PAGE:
On the BBC News app recently I read that Michelin-starred chef Angela Hartnett has said that Britain is still not a ‘Foodie nation’. She says that ‘Our food culture is about money. People who have money can afford good food in this country.’
Sure it was ever thus, but also there’s another factor. People, especially younger generations (of course there are exceptions), have become used to instant fast food, and don’t want to spend hours in the kitchen peeling and chopping vegetables. Out went the old stews and in have come the microwave meals and takeaways, which are usually loaded with fat, sugar and salt. Hence the nation’s waistlines have increased substantially since the 1950’s, as sugar addictions have taken hold. These days, unless you cook from scratch using fresh meat and veg, it’s difficult to find food which isn’t laden with sugar, fat or salt.
However, Sam and I still eat good food which doesn’t cost too much – I like to make casseroles in my slow cooker. You can add loads of good veggies, lean turkey or chicken, stock and herbs, and it doesn’t cost the earth – then bung it all in the slow cooker and leave it for 6 or 7 hours. It’s healthy stuff, and you don’t have to spend hours preparing it. Our supermarket even sells packets of peeled, chopped vegetables to take all the grind out of it, and you don’t have to spend a fortune on organic meat if you’re on a low budget. I also buy portions of salmon or cod to have once or twice a week with vegetables, but red meat we have about once a fortnight.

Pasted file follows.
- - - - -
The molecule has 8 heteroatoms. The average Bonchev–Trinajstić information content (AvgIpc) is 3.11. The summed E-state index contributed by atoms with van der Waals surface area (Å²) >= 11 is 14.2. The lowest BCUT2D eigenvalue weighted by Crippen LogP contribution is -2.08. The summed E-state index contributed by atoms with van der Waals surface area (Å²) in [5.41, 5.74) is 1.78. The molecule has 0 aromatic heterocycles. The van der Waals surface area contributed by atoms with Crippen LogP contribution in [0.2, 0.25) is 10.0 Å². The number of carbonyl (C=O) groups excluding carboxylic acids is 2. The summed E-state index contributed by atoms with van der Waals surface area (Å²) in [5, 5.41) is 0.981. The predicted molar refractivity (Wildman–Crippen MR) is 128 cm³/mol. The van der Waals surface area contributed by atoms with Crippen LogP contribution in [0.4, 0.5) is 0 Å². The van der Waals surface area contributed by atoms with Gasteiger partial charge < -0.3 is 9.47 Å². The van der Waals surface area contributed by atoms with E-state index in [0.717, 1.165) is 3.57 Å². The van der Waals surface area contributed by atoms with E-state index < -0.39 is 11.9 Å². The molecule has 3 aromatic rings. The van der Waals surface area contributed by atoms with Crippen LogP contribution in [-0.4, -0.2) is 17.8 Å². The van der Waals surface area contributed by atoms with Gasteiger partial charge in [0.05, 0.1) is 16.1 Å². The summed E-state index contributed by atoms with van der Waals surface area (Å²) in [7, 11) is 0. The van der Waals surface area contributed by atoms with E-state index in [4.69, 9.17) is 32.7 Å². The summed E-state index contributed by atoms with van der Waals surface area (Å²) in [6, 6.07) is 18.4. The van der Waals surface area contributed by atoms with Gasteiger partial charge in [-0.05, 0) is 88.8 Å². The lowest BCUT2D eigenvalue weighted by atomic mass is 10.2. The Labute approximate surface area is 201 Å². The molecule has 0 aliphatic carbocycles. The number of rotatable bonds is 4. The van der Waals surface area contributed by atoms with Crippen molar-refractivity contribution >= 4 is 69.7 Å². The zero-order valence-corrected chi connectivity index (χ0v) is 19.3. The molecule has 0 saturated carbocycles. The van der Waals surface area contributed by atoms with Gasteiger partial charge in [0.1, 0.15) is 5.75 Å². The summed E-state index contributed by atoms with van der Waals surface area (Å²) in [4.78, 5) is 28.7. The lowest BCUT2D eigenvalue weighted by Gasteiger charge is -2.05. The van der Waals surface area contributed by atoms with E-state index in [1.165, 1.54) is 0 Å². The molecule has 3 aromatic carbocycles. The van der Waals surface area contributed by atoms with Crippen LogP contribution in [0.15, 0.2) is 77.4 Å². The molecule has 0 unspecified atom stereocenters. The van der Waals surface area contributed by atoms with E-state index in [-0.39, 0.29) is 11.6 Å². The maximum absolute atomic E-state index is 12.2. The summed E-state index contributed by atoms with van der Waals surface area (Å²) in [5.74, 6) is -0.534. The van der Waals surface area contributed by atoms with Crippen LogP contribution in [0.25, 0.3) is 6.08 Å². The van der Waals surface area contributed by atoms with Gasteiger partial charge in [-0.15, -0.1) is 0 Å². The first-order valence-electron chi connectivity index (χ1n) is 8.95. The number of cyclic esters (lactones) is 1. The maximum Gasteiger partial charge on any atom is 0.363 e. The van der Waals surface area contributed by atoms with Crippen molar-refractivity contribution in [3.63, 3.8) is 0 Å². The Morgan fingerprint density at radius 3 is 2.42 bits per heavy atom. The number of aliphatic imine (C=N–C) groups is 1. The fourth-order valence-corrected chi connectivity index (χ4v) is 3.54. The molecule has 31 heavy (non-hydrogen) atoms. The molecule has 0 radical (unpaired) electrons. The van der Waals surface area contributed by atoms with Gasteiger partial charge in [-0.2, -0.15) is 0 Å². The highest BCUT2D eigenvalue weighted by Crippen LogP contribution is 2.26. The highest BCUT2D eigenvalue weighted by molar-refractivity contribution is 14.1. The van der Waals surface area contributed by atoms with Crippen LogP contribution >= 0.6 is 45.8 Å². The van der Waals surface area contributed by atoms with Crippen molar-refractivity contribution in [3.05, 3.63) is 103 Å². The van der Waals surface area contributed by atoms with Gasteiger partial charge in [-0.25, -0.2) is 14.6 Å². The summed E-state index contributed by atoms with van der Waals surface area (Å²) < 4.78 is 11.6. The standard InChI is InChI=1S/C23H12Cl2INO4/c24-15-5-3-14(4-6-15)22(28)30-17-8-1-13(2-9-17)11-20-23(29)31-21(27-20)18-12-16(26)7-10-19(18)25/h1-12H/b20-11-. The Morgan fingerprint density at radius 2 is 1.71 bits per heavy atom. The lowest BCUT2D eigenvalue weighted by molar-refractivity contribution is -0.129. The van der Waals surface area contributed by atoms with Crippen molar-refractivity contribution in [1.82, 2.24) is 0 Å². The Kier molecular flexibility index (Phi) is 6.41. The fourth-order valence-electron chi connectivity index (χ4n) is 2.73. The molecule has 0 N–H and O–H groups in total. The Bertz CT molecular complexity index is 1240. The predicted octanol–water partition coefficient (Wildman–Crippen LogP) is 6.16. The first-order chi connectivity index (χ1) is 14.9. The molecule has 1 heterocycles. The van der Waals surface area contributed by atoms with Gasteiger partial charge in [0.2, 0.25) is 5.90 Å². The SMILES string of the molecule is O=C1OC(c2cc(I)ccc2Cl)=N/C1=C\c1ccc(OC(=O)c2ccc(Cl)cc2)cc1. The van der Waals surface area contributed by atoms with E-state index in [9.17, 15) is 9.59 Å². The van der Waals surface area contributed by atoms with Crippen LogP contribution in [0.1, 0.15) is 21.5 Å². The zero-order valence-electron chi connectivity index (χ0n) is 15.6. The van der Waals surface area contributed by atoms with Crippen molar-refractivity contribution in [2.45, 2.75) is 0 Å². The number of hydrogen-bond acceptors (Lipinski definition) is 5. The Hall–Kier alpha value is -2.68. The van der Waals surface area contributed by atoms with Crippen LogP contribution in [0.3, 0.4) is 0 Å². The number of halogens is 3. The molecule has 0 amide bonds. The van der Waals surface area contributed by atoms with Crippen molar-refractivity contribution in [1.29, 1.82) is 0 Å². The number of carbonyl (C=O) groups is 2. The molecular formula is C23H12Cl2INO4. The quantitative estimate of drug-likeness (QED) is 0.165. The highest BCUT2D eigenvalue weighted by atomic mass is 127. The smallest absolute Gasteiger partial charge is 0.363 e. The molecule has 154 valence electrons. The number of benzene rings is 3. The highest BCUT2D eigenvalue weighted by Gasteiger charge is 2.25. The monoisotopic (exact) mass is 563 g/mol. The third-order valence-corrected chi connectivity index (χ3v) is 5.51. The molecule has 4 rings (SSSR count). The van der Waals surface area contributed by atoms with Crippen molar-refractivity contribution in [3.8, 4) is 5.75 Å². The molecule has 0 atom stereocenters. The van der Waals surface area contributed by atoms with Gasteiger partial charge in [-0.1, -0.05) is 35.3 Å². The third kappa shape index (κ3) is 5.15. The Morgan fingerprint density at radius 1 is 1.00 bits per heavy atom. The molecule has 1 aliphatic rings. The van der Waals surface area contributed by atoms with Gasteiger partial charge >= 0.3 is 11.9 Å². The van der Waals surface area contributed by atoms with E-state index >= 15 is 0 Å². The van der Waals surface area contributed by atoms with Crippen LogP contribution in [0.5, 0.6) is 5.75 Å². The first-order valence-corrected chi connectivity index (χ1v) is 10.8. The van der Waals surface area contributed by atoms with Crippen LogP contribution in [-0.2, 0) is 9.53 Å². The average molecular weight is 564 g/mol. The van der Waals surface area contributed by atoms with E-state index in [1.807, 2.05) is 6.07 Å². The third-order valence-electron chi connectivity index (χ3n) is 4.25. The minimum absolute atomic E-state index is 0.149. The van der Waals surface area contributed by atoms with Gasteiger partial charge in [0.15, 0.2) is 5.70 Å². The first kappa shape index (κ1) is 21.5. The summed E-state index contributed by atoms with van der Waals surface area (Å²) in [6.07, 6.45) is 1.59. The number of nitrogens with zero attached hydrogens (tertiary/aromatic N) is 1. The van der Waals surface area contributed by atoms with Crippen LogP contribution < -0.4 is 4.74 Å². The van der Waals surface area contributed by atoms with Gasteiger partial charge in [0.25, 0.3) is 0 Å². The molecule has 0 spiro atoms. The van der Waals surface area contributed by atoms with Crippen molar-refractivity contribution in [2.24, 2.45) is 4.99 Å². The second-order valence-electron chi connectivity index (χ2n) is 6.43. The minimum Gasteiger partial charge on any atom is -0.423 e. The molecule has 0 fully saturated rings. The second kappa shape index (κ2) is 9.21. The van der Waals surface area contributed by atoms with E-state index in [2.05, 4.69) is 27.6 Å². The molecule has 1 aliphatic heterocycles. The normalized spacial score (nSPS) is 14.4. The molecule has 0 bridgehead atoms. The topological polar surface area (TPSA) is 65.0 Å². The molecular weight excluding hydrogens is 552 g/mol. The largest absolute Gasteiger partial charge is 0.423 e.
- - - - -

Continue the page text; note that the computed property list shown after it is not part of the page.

Also, in my opinion, to be a foodie entails spending hours sitting at the table eating course after course. To me that would be a fate worse than death and a serious waste of time. I eat little and often when I’m hungry, and the actual eating process takes no longer than 20 minutes.
It ain’t good to be a foodie, and I’m glad I’m not. We must eat to live, and not live to eat.